Best practices for free capital generation


Tessa Kuijl

Since the implementation of Solvency II there is an ongoing shift from the IFRS accounting framework to the solvency ratio as metric of choice, to assess the financial performance of European insurers. Analysts, regulators, and other stakeholders are nowadays mostly interested in the performance and future ability for 'free (or net) capital generation' (FCG), which is related to the Solvency ratio.

An insurance company's ability to generate 'free capital' reflects the potential to pay out dividends or make strategic investments in the future.

What are the strongest drivers for future FCG? And what are the main risks that diminish this ability? How beneficial is the current and projected business and investment strategy from the perspective of FCG?

A clear and consistent framework of how (free) capital is generated enhances an insurer's understanding of the drivers of capital generation, and identify opportunities to improve FCG. This article provides insights in the best practices on how to address this topic.

Consistent framework for free capital generation

Under Solvency II, 'free capital' is defined as the amount of Eligible Own Funds in excess of either the regulatory solvency capital requirement (SCR) or, to be more prudent, the target capital (typically 150 to 190% of the SCR). An insurer's ability for FCG is hence defined as the change in the amount of free capital over time excluding dividend payments.

Drivers of free capital generation are divided into two categories: 'sustainable' drivers and external or unique events (e.g. regulatory requirements or model changes). Management of this sustainable capital creation is essential for stable solvency ratio and dividend payments over time. A multi-year horizon is important, since management actions could improve the short-term solvency position but deteriorate the business profitability in the long run.

A 3-step approach supports insurance companies to construct a consistent framework to manage FCG:

  1. Identify drivers of sustainable capital generation
  2. Define management actions
  3. Confront capital generation expectations with the actual results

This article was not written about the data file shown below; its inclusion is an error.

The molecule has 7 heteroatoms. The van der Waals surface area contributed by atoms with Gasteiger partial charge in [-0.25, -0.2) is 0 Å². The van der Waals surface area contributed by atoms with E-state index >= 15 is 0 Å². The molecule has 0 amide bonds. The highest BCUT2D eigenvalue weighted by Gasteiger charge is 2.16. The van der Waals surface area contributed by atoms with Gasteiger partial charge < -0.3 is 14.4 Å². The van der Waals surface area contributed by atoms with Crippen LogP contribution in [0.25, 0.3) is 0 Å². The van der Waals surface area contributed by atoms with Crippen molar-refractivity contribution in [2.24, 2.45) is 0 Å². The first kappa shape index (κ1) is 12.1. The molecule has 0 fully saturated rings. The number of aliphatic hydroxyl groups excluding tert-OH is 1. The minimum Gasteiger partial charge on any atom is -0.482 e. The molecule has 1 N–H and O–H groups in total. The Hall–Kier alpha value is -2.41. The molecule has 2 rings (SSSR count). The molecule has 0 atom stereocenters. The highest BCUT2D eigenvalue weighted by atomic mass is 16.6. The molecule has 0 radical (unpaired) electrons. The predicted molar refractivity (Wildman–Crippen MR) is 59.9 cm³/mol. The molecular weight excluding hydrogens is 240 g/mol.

1. Identify drivers of sustainable capital generation

The sustainable part of FCG is a way to compare the financial performance of insurance companies. The graph shows an overview of the main drivers of sustainable free capital. For both Life (green) and Non-Life (blue) an insurer's investment return is one of the most important drivers of (sustainable) FCG.

Which of these drivers are the strongest for future sustainable FCG of a specific insurance company? And which diminishes this ability?

Forward looking analysis of change is a beneficial tool to provide these insights. This is mostly used for past performance analysis, e.g. Market Consistent Embedded Value (MCEV) reporting. However, it is also a powerful tool for a holistic forward-looking analysis to identify the main drivers and risks of sustainable capital generation.

Obviously such an analysis requires additional levels of detail per driver, e.g. for changes in the Time Value of Options and Guarantees (TVOG) this is the attribution to time-, interest-, UFR-, VA and CRA effects. A proper assessment of the risks requires the use of forward looking analysis based on stochastic economic and financial market scenarios. This provides insight in the short and long term sustainability of free capital generation in different economic and financial market circumstances.

2. Define management actions

The insights from step 1 are relevant in revising the strategy and/or defining management actions to utilize the sustainable capital drivers. E.g. to (re-)assess the profitability of specific product offerings. Or to assess the balance between a stable capital position, (dynamic) asset allocation and dividend payments. It is important to test the short and long term effectiveness and robustness of these management actions for FCG in the same framework as step 1.

3. Confront capital generation expectations with the actual results

Finally, insurance companies can analyze the realized performance on FCG from the perspective of this consistent framework. looking back, which sustainable drivers provided the most added value? How does this relate to the specific (market) circumstances? And how could one use this information to adjust future estimates and decision-making, all to support the future ability for FCG?

Concluding remarks

The capacity of sustainable free capital generation is a way to compare the financial performance of insurance companies. A consistent framework to analyze both the performance (ex-post) as well as the forward looking (ex-ante) expected and uncertain development is crucial to utilize the opportunities for future free capital generation and thereby for shareholder and policyholder value creation.


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